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ACCC chair warns NBN retailers of 'further interventions'

Consumer broadband issues will be a major ACCC focus this year, with the Chair Rod Sims saying the watchdog will continue focusing on NBN speed advertising.

Broadband consumer issues have been labelled a major focus for the Australian Competition and Consumer Commission (ACCC) in 2018, Chair Rod Sims has announced.

Sims used his speech on Tuesday to warn National Broadband Network (NBN) retailers that the ACCC will continue stepping in when they do not provide the speeds consumers are paying for.

Such enforcement action has already seen the ACCC make Telstra, Optus, and TPG refund tens of thousands of NBN customers.

"Consumer issues in the provision of broadband services, including addressing misleading speed claims and statements made during the transition to the NBN, have become one of the ACCC's most prominent issues in the past two years and highlights the importance of both our consumer and competition focus," Sims said on Tuesday.

"The first report of the ACCC's Measuring Broadband Australia program will be released shortly, and our commitment to truth in advertising related to broadband speeds is making it easier for Australians to choose a service provider.

"You have seen a number of ACCC enforcement actions in 2017, and can expect further interventions this year."

Sims earlier this month said the first speed-monitoring report on fixed-line NBN services is due to be published next month, despite the boxes having only just been provided to the homes taking part.

"We'll be putting out a monitoring report by the end of March where everybody can see which providers are providing what speeds, and so that will firstly allow consumers to see what's going on," Sims said on ABC Radio National Breakfast.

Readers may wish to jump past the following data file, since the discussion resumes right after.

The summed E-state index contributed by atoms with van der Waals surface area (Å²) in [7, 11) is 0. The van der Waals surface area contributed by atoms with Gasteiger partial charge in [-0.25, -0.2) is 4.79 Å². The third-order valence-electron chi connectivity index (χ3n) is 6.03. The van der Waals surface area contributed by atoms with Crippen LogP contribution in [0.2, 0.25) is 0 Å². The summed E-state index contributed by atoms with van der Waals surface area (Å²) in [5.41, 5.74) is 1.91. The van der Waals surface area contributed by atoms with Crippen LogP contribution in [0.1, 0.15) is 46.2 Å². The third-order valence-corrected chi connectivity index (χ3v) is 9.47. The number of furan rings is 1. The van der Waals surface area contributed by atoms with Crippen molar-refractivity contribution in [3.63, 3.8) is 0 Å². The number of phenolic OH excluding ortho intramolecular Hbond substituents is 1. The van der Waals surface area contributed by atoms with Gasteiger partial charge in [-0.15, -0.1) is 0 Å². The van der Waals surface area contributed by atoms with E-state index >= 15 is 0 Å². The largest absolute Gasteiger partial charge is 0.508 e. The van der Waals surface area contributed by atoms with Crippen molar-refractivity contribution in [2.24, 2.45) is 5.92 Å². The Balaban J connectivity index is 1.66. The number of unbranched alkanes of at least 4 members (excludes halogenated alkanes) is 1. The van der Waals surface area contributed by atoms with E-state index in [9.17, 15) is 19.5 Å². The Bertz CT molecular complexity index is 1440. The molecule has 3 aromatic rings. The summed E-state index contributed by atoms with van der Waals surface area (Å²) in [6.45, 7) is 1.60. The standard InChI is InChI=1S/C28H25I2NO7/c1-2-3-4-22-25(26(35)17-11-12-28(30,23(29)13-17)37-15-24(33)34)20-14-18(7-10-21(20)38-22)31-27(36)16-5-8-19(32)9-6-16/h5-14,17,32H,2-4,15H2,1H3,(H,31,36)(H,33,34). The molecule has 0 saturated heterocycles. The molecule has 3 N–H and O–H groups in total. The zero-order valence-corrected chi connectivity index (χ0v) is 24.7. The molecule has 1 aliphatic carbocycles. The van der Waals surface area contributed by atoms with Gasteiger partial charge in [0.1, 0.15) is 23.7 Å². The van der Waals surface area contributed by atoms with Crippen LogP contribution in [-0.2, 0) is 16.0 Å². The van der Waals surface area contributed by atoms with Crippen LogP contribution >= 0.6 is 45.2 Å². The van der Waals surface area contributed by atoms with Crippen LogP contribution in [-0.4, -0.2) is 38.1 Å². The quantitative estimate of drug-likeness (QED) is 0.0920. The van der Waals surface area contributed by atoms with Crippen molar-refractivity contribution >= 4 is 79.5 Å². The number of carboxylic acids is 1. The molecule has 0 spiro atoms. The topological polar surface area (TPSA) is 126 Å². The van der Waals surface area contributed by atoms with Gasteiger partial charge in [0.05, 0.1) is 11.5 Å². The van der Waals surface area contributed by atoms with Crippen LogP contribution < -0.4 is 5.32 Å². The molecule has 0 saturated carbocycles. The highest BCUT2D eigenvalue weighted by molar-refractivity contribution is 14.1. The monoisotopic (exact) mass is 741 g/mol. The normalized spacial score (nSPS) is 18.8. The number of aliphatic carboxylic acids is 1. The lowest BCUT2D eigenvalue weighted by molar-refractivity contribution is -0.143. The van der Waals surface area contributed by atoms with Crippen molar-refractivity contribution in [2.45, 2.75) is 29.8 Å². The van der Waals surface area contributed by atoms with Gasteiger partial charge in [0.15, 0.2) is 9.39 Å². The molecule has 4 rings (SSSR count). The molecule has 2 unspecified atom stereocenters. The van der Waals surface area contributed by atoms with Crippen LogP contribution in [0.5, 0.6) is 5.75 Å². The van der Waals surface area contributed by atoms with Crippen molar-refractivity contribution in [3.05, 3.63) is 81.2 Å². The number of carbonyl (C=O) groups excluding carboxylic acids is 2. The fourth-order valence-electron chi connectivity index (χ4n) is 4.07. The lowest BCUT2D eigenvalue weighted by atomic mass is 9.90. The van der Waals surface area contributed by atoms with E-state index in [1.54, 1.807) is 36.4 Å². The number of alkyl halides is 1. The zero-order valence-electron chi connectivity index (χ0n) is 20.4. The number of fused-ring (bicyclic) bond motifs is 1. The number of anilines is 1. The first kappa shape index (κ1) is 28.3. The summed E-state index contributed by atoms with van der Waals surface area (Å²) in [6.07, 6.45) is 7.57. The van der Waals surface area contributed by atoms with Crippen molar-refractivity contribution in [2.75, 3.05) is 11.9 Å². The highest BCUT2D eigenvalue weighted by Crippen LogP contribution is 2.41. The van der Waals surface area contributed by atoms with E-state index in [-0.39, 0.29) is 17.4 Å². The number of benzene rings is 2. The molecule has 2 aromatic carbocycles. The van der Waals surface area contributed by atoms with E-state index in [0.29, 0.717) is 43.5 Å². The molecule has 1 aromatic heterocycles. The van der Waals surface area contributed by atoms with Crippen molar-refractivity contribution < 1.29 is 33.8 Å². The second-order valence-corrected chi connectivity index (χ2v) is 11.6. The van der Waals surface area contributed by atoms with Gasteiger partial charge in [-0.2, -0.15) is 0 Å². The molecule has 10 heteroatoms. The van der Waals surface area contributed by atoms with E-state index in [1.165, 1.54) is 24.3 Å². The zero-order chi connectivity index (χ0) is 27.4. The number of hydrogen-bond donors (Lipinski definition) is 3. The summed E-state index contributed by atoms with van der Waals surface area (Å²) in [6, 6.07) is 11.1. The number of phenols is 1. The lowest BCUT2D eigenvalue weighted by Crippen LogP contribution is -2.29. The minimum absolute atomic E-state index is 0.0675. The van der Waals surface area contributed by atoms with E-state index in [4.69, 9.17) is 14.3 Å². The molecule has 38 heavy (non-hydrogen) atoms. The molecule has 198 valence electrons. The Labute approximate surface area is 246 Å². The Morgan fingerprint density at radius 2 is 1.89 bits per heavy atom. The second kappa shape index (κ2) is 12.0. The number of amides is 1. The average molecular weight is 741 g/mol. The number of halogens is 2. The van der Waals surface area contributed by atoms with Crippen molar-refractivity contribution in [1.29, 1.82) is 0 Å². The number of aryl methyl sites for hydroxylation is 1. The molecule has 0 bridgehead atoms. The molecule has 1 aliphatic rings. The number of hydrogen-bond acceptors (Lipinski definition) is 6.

"We have just got all the boxes for the first run of people."

According to Sims, the speed monitoring program is part of a three-pronged approach the regulator is taking to improve NBN customer experience, which also includes hitting telcos with consequences for not providing the speeds customers are paying for, and providing guidance on speed advertising.

The AU$6.5 million speed-monitoring program will take place across 4,000 premises over the next four years, with SamKnows appointed in December to monitor speeds. The government is also providing AU$7 million in funding over four years from July 1, 2017.

The looming speed-monitoring program has also put sufficient pressure on retail service providers (RSPs) to prepare for public reports, Sims added, which he said partially caused the increase in connectivity virtual circuit (CVC) capacity purchasing.

The announcement followed the ACCC publishing its draft Communications Sector Market Study, which said "immediate measures" are needed to address NBN consumer complaints.

The commission's report had pointed to the Australian Communications and Media Authority (ACMA) research on NBN migration issues, and said it would be proposing to examine NBN's service standards, particularly in regards to "incentives in place along the supply chain".

Also needing investigation is the "allocation of responsibility" for faults between NBN and RSPs, the regulator said, along with whether there are incentives for repairing faults and compensation for consumers.

The ACCC in December also published its discussion paper investigating NBN's wholesale service standards, seeking feedback from industry on whether it should make a final access determination (FAD) regulating non-price terms and conditions.

This would include NBN's wholesale contracts on connecting customers, fixing faults, and organising appointments, as well as rebates and compensation for when NBN misses its wholesale service targets.

"NBN is now in its peak rollout phase, and the ACCC is concerned that complaints about connecting to services, including missed appointments and having faults repaired, will continue to grow unless improvements are made now," Sims said in December.

"This inquiry will consider whether there are appropriate incentives for NBN Co to remedy service failures. We will also look at the compensation made available by NBN Co to ISPs, which are responsible for providing redress directly to consumers when things go wrong.

"The ACCC has heard industry concerns from ISPs that the service standards aren't adequate to ensure customers have a good experience connecting to and having faults repaired for NBN services."

In addition to broadband, Sims said the regulator will also focus on consumer issues in energy; competition in financial services and commercial construction; consumer guarantee issues; and misuse of market power and concerted practices during 2018.

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